Oct 18 2014

Pentax Q Fisheye


I think the fish eye lens on the Pentax Q is the thing that really makes the little system.  There is no other fit in your pocket camera combination that matches it.  It is just pure photography fun.  My thoughts and images can be seen here

Pentax Q Fish-eye


Mar 21 2013

Pentax Q 40mm homebrew telephoto


I chose this lens from my parts bin because it was a complete package including a helical focus system, unfortunately I don’t know what camera it came off but it appears to be a 40mm f2.8. That 40mm when converted to a full frame equivelent is 220mm.  Once I figured out the distance it needed to be placed from the sensor I mounted it on the end of a piece of ABS tubing which also attached to a modified Q to C-mount adapter I had purchased on the internet.  Initial testing was done with no aperture, it was wide open.  The resulting images were soft and lacked contrast as you can see with these following images.

My next step was to line the inside of the lens with black velvet paper to keep down the internal reflections and create a fixed aperture to try to improve the lens performance.  These changes had a dramatic impact on image quality.

But I wasn’t quite done.  I made a new aperture that was a bit smaller and did some more testing.  This is the state that it is at right now.

I was likely 100 feet away from the rebar in the one picture and you can see that the bridge, hundreds more feet away, was also in focus.  That isn’t always a desirable quality especially if you want to use selective focus to separate different planes in an image but on the other hand this is a feat you can’t easily accomplish with a large sensor camera if it is what you want. And the lens is very small I might add.


A final note here is a comparison 100% crop from the Nikon P7000 at full zoom (200mm equivalent) vs the Q homebrew (220mm equivelent).  The Q is on the left.




Feb 28 2013

Pentax Q vs K10D

When Pentax released the tiny mirrorless Q camera a lot of people’s immediate reaction was to dismiss it solely based on its sensor size of 1/2.3″ (6.17 x 4.55 mm), but in doing that I think they are missing the point.  I don’t see the Q as a replacement for any other type of camera necessarily but something entirely unique.  I find the image quality adequate for snap shots particularly with the 8.5mm prime lens and with the addition of the fisheye lens there is nothing else like it that can fit in a coat pocket.  The only time I choose to take my larger Nikon P7000 is if I think I will need the longer lens but that too can be addressed with the recently announced Pentax 06 zoom with its f2.8 83mm to 249mm equivalent in terms of “full frame”.  But as this is a comparison of sorts, despite the difference between the type of cameras what really matters is the image in the end.  Yes the K10D is now 6 years old but it’s still a DSLR and you would expect it to decisively out perform the Q if you just look at the size of the sensors.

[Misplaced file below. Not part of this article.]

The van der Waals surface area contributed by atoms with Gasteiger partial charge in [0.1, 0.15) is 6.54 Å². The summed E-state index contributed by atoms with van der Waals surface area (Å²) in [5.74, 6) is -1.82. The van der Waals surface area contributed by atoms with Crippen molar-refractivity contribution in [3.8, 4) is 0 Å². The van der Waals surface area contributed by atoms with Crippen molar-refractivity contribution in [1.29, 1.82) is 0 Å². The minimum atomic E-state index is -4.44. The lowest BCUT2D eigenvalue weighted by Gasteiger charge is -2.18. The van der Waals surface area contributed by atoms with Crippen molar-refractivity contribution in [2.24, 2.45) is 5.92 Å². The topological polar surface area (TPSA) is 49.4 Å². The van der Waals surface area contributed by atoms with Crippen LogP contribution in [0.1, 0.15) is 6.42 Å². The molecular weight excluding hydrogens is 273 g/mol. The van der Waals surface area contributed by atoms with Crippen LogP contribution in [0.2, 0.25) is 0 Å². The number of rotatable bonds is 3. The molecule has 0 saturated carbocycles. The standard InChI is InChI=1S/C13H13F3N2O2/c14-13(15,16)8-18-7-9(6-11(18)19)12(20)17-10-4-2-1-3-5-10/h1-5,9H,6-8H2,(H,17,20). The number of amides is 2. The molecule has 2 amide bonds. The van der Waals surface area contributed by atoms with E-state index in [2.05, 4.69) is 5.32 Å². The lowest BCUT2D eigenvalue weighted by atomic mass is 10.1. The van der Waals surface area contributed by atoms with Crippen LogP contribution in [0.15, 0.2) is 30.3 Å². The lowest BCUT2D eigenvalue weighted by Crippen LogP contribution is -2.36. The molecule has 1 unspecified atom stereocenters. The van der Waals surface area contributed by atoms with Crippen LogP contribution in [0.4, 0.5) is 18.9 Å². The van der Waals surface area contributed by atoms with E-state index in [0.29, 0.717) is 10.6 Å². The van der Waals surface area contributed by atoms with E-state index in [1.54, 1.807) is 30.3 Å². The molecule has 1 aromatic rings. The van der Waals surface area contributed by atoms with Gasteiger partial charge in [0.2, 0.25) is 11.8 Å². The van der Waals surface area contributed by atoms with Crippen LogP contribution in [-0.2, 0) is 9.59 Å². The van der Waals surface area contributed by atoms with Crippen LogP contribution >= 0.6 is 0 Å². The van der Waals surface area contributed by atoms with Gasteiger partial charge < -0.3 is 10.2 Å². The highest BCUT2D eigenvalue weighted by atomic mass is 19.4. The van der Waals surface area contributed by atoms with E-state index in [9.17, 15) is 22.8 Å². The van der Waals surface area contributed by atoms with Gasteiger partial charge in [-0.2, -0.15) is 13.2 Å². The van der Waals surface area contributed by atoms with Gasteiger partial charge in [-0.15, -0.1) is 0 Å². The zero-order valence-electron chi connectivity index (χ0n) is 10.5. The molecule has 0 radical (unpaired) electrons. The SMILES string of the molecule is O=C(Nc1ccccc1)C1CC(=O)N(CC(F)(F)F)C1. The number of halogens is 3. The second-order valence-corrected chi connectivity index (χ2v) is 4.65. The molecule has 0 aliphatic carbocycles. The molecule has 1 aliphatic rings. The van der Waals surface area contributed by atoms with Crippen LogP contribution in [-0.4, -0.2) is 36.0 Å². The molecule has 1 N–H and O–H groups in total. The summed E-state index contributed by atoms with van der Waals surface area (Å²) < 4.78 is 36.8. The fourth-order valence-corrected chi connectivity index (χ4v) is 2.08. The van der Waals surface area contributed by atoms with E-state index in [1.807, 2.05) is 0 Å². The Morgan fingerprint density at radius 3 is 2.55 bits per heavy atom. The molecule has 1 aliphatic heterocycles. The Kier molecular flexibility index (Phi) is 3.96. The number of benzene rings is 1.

For this test I used the Pentax 01 Prime lens at an aperture of f3.5 which gave me enough depth of field for my scene yet did not result in a softening of the image due to diffraction.  For the K10D I used the excellent Pentax SMC DA35 ltd. at an aperture of f7.1 which also yielded enough depth of field and good lens performance.  There is a small difference in the field of view for these lenses so I did my best to match it and also the Q sits much lower on the tripod so I had to adjust for that as well.  Both cameras were set to P-TTL flash exposure using two AF540fgz  flashes into an umbrella.  I found the Q exposure and colour to be slightly more accurate but both were shot as RAW.  My purpose was not to test the two cameras necessarily at the same setting but at their individual best much as I would try to use them.


You can see in this first example that the K10D’s rendering of the bristles is much sharper and better defined.  This is from an area of the image some way from the center but not really yet a corner.  Chalk one up to the K10D and the DA35 ltd




Towards the center of the image I find it to be a bit of a toss-up they both seem to have a similar level of sharpness with the slightly higher resolution of the Q perhaps allowing for  more detail, I would call this a tie though when I take into account what appears to be slightly different point of sharpest focus.


At 1600 ISO though the two cameras behave very differently there is more noise in the Pentax Q image but it also retains more detail as seen in the marks on the ruler.  As a person that still shoots 1 to 2 rolls of film a week I find the Q produces noise that looks a lot more like film grain so I prefer it.  What I take from this testing is that for everyday shooting the Q performs well enough that it can be my primary camera and only when I need to do something outside its capabilities is it necessary to choose something else.  Of course many people are saying this of smart phones with their cameras so it stands to reason that the Q is up to that task.   A small amount of online research shows just how much effort is going into engineering small sensors mostly  because of smart phones so there is likely to be a quicker and more dramatic level of development in this area.

Sep 25 2011

Pentax Q high ISO